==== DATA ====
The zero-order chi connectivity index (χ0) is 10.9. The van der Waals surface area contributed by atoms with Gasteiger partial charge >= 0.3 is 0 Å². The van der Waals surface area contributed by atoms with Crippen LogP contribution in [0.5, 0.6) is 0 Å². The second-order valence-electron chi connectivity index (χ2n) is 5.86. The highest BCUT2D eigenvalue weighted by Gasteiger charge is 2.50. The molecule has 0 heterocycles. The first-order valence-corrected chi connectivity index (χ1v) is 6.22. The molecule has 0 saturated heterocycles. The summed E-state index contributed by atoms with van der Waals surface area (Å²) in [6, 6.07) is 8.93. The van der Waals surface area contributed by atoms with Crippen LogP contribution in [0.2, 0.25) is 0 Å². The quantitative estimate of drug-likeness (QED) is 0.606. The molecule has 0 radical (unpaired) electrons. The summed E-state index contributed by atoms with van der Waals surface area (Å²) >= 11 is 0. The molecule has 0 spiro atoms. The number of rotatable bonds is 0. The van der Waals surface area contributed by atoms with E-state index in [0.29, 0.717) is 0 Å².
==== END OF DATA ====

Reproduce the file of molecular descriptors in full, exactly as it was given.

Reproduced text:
The zero-order chi connectivity index (χ0) is 10.9. The van der Waals surface area contributed by atoms with Gasteiger partial charge >= 0.3 is 0 Å². The van der Waals surface area contributed by atoms with Crippen LogP contribution in [0.5, 0.6) is 0 Å². The second-order valence-electron chi connectivity index (χ2n) is 5.86. The highest BCUT2D eigenvalue weighted by Gasteiger charge is 2.50. The molecule has 0 heterocycles. The first-order valence-corrected chi connectivity index (χ1v) is 6.22. The molecule has 0 saturated heterocycles. The summed E-state index contributed by atoms with van der Waals surface area (Å²) in [6, 6.07) is 8.93. The van der Waals surface area contributed by atoms with Crippen LogP contribution in [0.2, 0.25) is 0 Å². The quantitative estimate of drug-likeness (QED) is 0.606. The molecule has 0 radical (unpaired) electrons. The summed E-state index contributed by atoms with van der Waals surface area (Å²) >= 11 is 0. The molecule has 0 spiro atoms. The number of rotatable bonds is 0. The van der Waals surface area contributed by atoms with E-state index in [0.29, 0.717) is 0 Å².